Akko (ăkˈō) [key] or Acre āˈkər, äˈ–, Fr. Saint-Jean d'Acre, Arab. Acca, city (1994 pop. 45,300), NW Israel, a port on the Bay of Haifa (an arm of the Mediterranean Sea). Its manufactures include iron and steel, chemicals, and textiles. The city was captured (A.D. 638) by the Arabs, who developed its natural harbor. In 1104 it was captured in the First Crusade and was held by Christians until 1187, when it was taken by Saladin. In the Third Crusade it was won back (1191) by Guy of Lusignan, Richard I of England, and Philip II of France, who gave it to the Knights Hospitalers (the Knights of St. John, hence its French name). For the next century it was the center of the Christian possessions in the Holy Land. Its surrender and virtual destruction by the Saracens in 1291 marked the decline of the Latin Kingdom of Jerusalem and the Crusades. Akko was taken by the Ottoman Turks in 1517 and was revived in the late 18th cent. under Dahir al-Umar, the local Ottoman ruler. In 1799, Ottoman forces, with the aid of Great Britain, withstood a 61-day siege by Napoleon I. The city was taken in 1832 by Ibrahim Pasha for Muhammad Ali of Egypt, but European and Ottoman forces won it back for the Ottoman Empire in 1840. British troops captured the city in 1918. Akko was assigned to the Arabs in the 1948 partition of Palestine, but it was captured by Israeli forces in the Arab-Israeli war of that year. By the 1990s its population was about three fourths Jewish and one fourth Arab. The city is a popular tourist site. Landmarks include an ancient citadel, walled fortifications, the al-Jazzar mosque, and several churches dating from the Crusades.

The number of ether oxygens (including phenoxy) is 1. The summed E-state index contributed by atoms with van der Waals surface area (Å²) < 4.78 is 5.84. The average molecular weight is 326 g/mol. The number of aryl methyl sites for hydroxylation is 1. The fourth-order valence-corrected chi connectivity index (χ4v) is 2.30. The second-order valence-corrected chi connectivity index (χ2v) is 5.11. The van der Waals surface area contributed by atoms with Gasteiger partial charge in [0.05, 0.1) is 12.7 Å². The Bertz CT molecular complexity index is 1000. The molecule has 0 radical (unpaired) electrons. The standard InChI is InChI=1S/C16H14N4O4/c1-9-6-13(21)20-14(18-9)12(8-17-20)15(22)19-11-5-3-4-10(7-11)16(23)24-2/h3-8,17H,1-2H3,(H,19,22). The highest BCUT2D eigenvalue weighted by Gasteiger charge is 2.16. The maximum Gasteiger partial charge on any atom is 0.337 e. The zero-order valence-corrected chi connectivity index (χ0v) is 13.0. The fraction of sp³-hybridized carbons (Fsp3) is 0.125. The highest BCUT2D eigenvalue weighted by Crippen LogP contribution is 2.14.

The Columbia Electronic Encyclopedia, 6th ed. Copyright © 2012, Columbia University Press. All rights reserved.
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